On a sunny May morning, I took a casual walk in and around the Kibera Slum in Nairobi, Kenya. Depends on where you look, the Kibera population ranges from 170,000 (Population Census), one million (UN-Habitat), to three million (local guide’s lore). By any number, it is one of the largest slums in the world and is also one of the best studied, since the United Nations Human Settlements Programme (UN-Habitat) headquarter, is only a few miles away.
Kibera fascinates me greatly, much more than the giraffes and lions down the road in the National Park. It started as a rent-free camp for veteran British Empire soldiers more than 100 years ago, and has since grown drastically without any planning or government oversight. It is divided, unofficially, into a dozen of villages, and each village has its own socio-economical system, including community plazas, schools, water supply, illegal electricity lines, lights, and neighbourhood watch. None of these is supported by the city. As a matter of fact, the local government and city have been persistently trying to relocate the population for years, but to little avail. They have constructed large scale housing projects around the vicinity of the slum, offered very attractive rent to the residence, but so far only a few thousands has moved out.
The reluctance for Kiberians to move out bewilders me. Why would anyone prefer to live in a massive slum rather than in a shiny new apartment? It turns out there are many reasons to do so. First of all, there is habit. Many dwellers have been living in Kibera for generations, they know how to survive on a budget of less than USD $1 a day. Life is not comfortable, but bearable. Outside, they will lose their neighbours, social circle, and they will face an even tougher struggle. In Kibera a loaf of bread costs less than 30 cents, in Nairobi, it’s more than $3. Secondly, to much extend the outside world is an isolated, hostile environment for many Kiberian. In the community they make a living, no matter how rudimental it might be; outside, there is no job opportunities for these under-educated, under-skilled workers. They are sometimes marginalized and discriminated in the city. Thirdly, some welfare artists found good ways to maximize the government housing benefits, by subleasing and taking advantage of the rent difference, all in all more reasons to stay put!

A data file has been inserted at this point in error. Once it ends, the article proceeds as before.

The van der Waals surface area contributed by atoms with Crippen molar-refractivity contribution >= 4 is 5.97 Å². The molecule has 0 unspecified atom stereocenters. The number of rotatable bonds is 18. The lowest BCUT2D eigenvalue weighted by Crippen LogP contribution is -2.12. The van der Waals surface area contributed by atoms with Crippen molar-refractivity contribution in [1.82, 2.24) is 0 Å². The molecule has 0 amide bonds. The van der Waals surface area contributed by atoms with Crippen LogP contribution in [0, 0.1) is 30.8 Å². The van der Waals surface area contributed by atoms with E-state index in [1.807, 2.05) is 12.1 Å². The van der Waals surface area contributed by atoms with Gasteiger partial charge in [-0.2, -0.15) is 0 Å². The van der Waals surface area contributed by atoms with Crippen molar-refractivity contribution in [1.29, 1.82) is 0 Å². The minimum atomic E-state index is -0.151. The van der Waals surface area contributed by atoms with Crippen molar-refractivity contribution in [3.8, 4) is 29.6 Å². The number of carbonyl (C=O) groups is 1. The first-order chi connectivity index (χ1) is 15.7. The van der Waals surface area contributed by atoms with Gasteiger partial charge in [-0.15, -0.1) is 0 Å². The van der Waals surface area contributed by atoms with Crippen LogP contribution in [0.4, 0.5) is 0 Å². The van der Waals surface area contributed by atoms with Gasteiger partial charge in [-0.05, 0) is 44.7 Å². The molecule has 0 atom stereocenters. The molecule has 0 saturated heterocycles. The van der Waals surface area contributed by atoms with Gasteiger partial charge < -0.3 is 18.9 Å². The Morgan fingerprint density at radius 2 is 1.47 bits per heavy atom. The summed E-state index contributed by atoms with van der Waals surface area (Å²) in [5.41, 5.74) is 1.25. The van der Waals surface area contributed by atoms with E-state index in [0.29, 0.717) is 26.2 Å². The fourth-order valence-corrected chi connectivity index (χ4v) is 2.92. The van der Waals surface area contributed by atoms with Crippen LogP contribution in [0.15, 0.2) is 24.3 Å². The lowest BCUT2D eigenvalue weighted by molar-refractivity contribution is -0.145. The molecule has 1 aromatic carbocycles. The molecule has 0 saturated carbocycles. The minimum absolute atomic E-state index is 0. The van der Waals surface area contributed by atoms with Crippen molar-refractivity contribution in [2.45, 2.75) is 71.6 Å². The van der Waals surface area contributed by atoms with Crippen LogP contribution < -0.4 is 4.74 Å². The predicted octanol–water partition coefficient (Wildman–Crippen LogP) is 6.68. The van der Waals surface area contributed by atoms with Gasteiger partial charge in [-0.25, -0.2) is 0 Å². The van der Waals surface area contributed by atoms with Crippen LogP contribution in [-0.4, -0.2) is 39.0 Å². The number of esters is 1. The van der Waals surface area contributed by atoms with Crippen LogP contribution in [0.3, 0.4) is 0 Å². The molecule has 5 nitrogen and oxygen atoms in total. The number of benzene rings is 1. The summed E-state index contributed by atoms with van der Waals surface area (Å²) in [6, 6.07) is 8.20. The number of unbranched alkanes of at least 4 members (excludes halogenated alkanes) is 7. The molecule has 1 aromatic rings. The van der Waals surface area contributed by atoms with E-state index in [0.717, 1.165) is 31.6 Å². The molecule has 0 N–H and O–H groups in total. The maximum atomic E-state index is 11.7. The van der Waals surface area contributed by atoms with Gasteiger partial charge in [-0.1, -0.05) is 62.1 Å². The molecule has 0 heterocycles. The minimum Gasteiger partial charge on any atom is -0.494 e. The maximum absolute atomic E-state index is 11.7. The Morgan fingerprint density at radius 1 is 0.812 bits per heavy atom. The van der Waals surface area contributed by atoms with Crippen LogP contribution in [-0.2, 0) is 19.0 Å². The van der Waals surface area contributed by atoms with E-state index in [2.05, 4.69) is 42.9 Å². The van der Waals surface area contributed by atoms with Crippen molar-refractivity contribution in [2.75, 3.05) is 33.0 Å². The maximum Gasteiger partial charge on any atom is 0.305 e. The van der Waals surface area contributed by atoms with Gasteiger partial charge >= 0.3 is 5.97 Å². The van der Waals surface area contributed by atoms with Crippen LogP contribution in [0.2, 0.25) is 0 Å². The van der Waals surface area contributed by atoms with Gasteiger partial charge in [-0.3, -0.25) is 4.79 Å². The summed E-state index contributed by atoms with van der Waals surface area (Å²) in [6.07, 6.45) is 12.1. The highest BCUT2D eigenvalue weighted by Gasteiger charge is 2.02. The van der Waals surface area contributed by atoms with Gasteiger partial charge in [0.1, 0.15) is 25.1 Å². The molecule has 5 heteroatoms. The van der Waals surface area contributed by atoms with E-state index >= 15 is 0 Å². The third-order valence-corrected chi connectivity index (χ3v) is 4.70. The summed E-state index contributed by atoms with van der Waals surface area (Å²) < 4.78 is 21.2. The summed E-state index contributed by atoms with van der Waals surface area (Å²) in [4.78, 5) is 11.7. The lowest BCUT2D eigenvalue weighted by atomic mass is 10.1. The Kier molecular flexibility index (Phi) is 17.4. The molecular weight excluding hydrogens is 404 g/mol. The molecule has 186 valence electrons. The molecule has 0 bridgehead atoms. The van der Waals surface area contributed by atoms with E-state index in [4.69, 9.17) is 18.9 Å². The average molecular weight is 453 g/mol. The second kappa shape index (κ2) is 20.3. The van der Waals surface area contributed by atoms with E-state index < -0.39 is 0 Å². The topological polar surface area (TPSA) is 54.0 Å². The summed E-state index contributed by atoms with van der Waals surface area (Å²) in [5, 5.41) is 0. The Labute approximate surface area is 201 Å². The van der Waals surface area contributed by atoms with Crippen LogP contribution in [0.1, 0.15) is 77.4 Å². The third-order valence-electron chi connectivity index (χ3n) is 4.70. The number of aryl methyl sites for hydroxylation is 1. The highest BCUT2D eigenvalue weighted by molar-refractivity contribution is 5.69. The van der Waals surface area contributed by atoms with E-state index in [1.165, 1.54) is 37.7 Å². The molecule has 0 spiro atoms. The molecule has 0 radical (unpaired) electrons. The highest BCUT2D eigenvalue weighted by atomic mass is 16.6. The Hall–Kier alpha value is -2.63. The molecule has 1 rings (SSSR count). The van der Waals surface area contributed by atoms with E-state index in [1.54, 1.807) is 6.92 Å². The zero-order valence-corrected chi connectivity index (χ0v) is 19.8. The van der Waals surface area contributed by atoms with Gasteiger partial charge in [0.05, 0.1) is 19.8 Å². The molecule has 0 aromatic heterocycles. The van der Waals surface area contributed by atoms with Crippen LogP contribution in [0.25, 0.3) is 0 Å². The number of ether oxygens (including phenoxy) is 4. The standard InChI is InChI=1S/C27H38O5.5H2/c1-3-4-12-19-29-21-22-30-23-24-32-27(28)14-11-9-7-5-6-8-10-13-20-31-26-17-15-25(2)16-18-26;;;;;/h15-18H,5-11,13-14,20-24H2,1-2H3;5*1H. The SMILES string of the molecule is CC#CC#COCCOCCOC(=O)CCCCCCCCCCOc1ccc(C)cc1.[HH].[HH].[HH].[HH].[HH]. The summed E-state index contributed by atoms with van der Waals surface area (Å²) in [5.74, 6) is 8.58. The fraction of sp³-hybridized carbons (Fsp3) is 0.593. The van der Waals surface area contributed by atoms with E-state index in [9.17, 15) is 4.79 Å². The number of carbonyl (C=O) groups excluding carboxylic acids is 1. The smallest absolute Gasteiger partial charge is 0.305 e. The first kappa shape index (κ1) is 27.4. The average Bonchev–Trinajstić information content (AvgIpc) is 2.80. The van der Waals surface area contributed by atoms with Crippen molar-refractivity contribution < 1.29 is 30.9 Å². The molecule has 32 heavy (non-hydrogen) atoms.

So there it grows, the largest slum in Africa. No politician would ever try to push on the relocation by force, because Kibera is also a treasury of millions of votes easily mobilized. Few Nairobians ventured in, unless they have relatives living inside, and few Kiberians ever go out.
Yet even in the dimmest corners, change is coming in the way. The city has realized most of its previous mistakes and changed the tactics. They now offer free loans for Kibera residents to buy essentials, such as motorcycles, to run their own transportation business, They also employ the women of Kibera to cook and serve lunches for the construction workers who are building the apartments. NGO and grassroots efforts also started to thrive. Map Kibera, an internationally renowned project of mapping and digitize the community, is just one of the examples. Little by little, these tactics are slowing coming along. Kibera, thou I am sure will be ever fascinating, is growing into a brighter future.
One thought on “Inside the Kibera Slum”